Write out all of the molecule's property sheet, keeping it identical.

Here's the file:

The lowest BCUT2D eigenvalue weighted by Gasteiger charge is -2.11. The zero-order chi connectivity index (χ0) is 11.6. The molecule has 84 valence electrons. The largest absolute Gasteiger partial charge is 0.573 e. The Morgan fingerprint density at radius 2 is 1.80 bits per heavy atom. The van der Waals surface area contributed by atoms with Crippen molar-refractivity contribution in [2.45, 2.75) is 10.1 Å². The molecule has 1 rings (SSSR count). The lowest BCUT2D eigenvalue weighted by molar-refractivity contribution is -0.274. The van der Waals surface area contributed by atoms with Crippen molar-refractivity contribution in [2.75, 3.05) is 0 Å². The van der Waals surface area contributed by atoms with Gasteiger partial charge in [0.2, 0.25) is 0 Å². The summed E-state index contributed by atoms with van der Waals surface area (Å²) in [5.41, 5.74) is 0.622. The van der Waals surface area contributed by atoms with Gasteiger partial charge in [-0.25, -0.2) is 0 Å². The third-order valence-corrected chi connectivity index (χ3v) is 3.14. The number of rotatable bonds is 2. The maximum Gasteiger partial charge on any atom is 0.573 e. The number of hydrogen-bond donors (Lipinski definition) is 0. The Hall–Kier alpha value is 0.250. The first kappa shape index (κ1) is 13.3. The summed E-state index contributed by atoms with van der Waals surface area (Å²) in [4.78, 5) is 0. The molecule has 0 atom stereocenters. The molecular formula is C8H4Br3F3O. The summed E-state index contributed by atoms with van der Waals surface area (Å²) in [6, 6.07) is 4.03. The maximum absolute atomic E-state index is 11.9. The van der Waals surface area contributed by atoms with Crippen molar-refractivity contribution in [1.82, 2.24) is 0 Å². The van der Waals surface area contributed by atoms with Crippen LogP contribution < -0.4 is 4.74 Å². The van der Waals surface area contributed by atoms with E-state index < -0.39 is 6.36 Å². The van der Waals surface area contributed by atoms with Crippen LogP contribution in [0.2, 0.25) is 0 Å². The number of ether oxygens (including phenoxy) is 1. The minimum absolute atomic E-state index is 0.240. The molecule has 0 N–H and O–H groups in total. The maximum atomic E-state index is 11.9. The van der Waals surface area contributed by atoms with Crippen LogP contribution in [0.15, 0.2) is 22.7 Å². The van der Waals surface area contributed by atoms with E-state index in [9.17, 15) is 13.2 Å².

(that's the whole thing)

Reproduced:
The lowest BCUT2D eigenvalue weighted by Gasteiger charge is -2.11. The zero-order chi connectivity index (χ0) is 11.6. The molecule has 84 valence electrons. The largest absolute Gasteiger partial charge is 0.573 e. The Morgan fingerprint density at radius 2 is 1.80 bits per heavy atom. The van der Waals surface area contributed by atoms with Crippen molar-refractivity contribution in [2.45, 2.75) is 10.1 Å². The molecule has 1 rings (SSSR count). The lowest BCUT2D eigenvalue weighted by molar-refractivity contribution is -0.274. The van der Waals surface area contributed by atoms with Crippen molar-refractivity contribution in [2.75, 3.05) is 0 Å². The van der Waals surface area contributed by atoms with Gasteiger partial charge in [0.2, 0.25) is 0 Å². The summed E-state index contributed by atoms with van der Waals surface area (Å²) in [5.41, 5.74) is 0.622. The van der Waals surface area contributed by atoms with Gasteiger partial charge in [-0.25, -0.2) is 0 Å². The third-order valence-corrected chi connectivity index (χ3v) is 3.14. The number of rotatable bonds is 2. The maximum Gasteiger partial charge on any atom is 0.573 e. The number of hydrogen-bond donors (Lipinski definition) is 0. The Hall–Kier alpha value is 0.250. The first kappa shape index (κ1) is 13.3. The summed E-state index contributed by atoms with van der Waals surface area (Å²) in [4.78, 5) is 0. The molecule has 0 atom stereocenters. The molecular formula is C8H4Br3F3O. The summed E-state index contributed by atoms with van der Waals surface area (Å²) in [6, 6.07) is 4.03. The maximum absolute atomic E-state index is 11.9. The van der Waals surface area contributed by atoms with Crippen molar-refractivity contribution in [1.82, 2.24) is 0 Å². The van der Waals surface area contributed by atoms with Crippen LogP contribution < -0.4 is 4.74 Å². The van der Waals surface area contributed by atoms with E-state index < -0.39 is 6.36 Å². The van der Waals surface area contributed by atoms with Crippen LogP contribution in [0.2, 0.25) is 0 Å². The number of ether oxygens (including phenoxy) is 1. The minimum absolute atomic E-state index is 0.240. The molecule has 0 N–H and O–H groups in total. The maximum atomic E-state index is 11.9. The van der Waals surface area contributed by atoms with Crippen LogP contribution in [0.15, 0.2) is 22.7 Å². The van der Waals surface area contributed by atoms with E-state index in [9.17, 15) is 13.2 Å².